Along the Burr
|When it's hot, the desert is not a nice place
to be. But when the temperature is moderate, I enjoy the
special charm of a varied desert landscape. The rocks, the
hills, the little canyons, the shrubs and gnarled trees and the
silent backdrop of mighty mountains do something good to me.
It's probably a visceral reminder of something I enjoyed as a small
child. I think it takes me back to when I was three or four
years old and we were visiting my grandmother living in desolation
where she was helping my uncle homestead a claim of 160 acres in the
desert below Big Bear, California. My mind provides this
wonderful picture of awaking to slanting rays illuminating a 200
foot hill covered with huge boulders, cactus and Joshua trees.
I remember the meandering road that my uncle had scraped out to
reach the cabin. I do enjoy roads that meander.
|Moving along this narrow dirt road into
this delightful desert setting was exactly the trigger needed to
bring up this desert fascination from my subconscious. But
this road is longer than the one my uncle built. His was
possibly three miles long. This one is 66 miles. His was
called Parsons Ranch
Road. This one is The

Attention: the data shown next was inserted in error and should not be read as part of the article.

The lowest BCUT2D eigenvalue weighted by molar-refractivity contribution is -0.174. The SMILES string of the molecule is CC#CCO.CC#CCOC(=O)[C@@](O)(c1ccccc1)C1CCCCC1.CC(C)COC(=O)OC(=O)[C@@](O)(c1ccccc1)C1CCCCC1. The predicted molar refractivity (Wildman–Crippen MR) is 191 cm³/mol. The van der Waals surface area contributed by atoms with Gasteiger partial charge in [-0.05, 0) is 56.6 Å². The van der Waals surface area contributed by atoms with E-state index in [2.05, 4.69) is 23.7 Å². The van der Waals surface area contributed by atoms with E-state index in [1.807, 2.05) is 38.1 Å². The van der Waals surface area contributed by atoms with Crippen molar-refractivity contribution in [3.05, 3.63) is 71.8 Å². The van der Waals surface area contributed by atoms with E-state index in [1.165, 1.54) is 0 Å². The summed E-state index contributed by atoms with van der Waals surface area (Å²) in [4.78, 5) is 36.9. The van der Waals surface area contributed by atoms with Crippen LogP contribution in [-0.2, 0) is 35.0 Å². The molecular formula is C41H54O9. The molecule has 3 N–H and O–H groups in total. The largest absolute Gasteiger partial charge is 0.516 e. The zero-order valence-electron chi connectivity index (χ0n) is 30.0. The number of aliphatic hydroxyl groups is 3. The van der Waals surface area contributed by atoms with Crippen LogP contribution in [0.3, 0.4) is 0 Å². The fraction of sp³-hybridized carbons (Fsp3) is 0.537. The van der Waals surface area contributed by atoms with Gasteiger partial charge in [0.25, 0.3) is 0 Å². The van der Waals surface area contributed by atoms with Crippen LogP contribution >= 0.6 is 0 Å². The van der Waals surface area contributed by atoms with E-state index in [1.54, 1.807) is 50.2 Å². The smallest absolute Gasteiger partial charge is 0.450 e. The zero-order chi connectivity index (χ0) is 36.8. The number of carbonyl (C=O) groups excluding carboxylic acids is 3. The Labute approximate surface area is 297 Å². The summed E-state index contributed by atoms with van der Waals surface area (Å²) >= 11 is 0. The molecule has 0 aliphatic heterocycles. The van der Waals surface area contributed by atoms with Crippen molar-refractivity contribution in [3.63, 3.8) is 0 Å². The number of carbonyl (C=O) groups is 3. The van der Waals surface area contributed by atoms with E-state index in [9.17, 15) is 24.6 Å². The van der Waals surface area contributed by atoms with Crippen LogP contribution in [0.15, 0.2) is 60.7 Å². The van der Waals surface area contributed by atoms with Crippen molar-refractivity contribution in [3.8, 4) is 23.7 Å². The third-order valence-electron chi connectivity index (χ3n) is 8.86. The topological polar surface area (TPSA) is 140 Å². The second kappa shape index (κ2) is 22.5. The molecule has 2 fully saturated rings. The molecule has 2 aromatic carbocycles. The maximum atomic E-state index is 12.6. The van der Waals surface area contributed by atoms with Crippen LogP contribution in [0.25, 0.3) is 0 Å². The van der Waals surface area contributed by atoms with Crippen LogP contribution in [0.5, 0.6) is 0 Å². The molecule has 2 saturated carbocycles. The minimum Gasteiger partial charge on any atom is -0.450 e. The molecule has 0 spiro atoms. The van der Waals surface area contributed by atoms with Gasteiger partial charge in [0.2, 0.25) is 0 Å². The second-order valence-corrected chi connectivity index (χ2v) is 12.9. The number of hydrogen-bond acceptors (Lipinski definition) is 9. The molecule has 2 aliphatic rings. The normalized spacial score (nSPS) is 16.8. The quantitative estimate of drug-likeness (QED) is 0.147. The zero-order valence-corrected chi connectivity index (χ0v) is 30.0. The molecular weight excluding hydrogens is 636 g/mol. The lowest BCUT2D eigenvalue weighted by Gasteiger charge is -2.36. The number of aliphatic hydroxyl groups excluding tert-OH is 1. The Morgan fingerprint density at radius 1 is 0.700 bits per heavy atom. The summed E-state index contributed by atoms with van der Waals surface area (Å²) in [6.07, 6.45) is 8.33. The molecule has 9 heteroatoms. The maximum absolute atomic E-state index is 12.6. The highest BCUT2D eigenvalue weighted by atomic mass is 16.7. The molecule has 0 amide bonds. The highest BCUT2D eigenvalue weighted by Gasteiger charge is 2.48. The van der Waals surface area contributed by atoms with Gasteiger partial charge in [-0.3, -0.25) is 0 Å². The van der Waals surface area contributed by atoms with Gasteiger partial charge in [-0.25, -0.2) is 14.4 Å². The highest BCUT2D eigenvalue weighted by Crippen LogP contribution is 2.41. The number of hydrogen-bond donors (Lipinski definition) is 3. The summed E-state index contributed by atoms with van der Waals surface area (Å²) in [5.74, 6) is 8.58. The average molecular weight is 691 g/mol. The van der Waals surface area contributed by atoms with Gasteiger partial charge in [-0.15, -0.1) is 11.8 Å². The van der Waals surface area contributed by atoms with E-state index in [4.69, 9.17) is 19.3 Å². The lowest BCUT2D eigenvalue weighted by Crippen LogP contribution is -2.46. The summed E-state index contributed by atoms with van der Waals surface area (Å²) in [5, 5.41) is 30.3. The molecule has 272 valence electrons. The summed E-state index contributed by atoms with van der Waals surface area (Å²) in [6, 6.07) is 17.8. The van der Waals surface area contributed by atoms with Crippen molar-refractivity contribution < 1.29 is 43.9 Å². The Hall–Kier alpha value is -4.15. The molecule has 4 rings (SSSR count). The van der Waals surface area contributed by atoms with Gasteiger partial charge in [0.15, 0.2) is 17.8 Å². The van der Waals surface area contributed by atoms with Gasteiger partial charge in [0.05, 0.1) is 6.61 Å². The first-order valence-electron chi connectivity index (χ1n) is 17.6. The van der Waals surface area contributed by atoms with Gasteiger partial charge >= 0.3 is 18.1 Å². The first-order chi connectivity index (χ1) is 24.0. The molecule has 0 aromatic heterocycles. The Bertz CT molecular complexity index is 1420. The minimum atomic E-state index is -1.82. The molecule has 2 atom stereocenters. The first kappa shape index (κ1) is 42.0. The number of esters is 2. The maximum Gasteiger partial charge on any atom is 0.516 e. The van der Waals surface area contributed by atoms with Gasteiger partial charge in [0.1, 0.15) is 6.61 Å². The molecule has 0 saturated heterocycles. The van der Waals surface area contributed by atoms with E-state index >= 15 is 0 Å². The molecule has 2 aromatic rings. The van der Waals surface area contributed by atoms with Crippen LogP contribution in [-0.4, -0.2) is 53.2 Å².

Burr Trail. |
Back in 1846, a bit before my
visceral stimulants were formed, a boy was born. His name was
John Burr. But his name couldn't stop there. It had to
be John Atlantic Burr. Why? Because he was born
on the SS Brooklyn somewhere in the Atlantic Ocean. His family
eventually found their niche and named it Burrville, Utah about 100
miles north of here. John himself began seasonally running
cattle here between Boulder, Utah and Bullfrog Basin. And his
trail... well, it's this road now called the Burr Trail. And
don't you think "John Atlantic Burr" is the perfect name for
a Lake Powell Ferry running in the area opened up by John Atlantic
A Desert Landscape
|Now deserts do not all have this
charm. Those that stretch hopelessly into sameness, those that
do not invite you to stroll to a rock with shade or a spot of
green, a sandy wash or a narrow draw; those leave one wanting to
drive and drive to a more pleasant place. But here along the
Burr Trail, the sights and fragrances are varied and often